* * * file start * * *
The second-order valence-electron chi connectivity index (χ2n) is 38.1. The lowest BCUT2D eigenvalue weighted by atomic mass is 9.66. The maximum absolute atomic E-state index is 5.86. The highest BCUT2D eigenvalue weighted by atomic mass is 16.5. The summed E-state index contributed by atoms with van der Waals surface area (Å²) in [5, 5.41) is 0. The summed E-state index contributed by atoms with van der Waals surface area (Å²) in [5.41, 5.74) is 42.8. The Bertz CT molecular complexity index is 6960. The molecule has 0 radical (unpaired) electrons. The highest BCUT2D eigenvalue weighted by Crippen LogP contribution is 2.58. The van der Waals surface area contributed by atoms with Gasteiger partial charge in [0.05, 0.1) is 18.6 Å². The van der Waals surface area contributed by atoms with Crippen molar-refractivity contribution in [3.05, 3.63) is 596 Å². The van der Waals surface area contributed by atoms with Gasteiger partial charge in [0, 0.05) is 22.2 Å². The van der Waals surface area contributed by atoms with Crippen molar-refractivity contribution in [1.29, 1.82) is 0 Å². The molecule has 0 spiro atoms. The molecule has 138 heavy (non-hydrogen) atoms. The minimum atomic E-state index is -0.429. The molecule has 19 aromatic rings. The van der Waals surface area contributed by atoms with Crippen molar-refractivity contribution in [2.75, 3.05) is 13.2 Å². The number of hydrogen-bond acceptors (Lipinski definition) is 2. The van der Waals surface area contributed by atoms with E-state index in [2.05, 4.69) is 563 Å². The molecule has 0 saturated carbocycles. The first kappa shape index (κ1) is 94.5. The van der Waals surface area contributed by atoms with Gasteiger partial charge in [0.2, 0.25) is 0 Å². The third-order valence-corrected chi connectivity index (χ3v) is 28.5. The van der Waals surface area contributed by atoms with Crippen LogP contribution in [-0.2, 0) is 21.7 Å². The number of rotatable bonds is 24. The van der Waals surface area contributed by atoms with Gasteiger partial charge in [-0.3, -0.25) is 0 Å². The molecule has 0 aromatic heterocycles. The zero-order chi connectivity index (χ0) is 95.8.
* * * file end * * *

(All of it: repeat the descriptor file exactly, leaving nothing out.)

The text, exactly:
The second-order valence-electron chi connectivity index (χ2n) is 38.1. The lowest BCUT2D eigenvalue weighted by atomic mass is 9.66. The maximum absolute atomic E-state index is 5.86. The highest BCUT2D eigenvalue weighted by atomic mass is 16.5. The summed E-state index contributed by atoms with van der Waals surface area (Å²) in [5, 5.41) is 0. The summed E-state index contributed by atoms with van der Waals surface area (Å²) in [5.41, 5.74) is 42.8. The Bertz CT molecular complexity index is 6960. The molecule has 0 radical (unpaired) electrons. The highest BCUT2D eigenvalue weighted by Crippen LogP contribution is 2.58. The van der Waals surface area contributed by atoms with Gasteiger partial charge in [0.05, 0.1) is 18.6 Å². The van der Waals surface area contributed by atoms with Crippen molar-refractivity contribution in [3.05, 3.63) is 596 Å². The van der Waals surface area contributed by atoms with Gasteiger partial charge in [0, 0.05) is 22.2 Å². The van der Waals surface area contributed by atoms with Crippen molar-refractivity contribution in [1.29, 1.82) is 0 Å². The molecule has 0 spiro atoms. The molecule has 138 heavy (non-hydrogen) atoms. The minimum atomic E-state index is -0.429. The molecule has 19 aromatic rings. The van der Waals surface area contributed by atoms with Crippen molar-refractivity contribution in [2.75, 3.05) is 13.2 Å². The number of hydrogen-bond acceptors (Lipinski definition) is 2. The van der Waals surface area contributed by atoms with E-state index in [2.05, 4.69) is 563 Å². The molecule has 0 saturated carbocycles. The first kappa shape index (κ1) is 94.5. The van der Waals surface area contributed by atoms with Gasteiger partial charge in [0.2, 0.25) is 0 Å². The third-order valence-corrected chi connectivity index (χ3v) is 28.5. The van der Waals surface area contributed by atoms with Crippen LogP contribution in [-0.2, 0) is 21.7 Å². The number of rotatable bonds is 24. The van der Waals surface area contributed by atoms with Gasteiger partial charge in [-0.3, -0.25) is 0 Å². The molecule has 0 aromatic heterocycles. The zero-order chi connectivity index (χ0) is 95.8.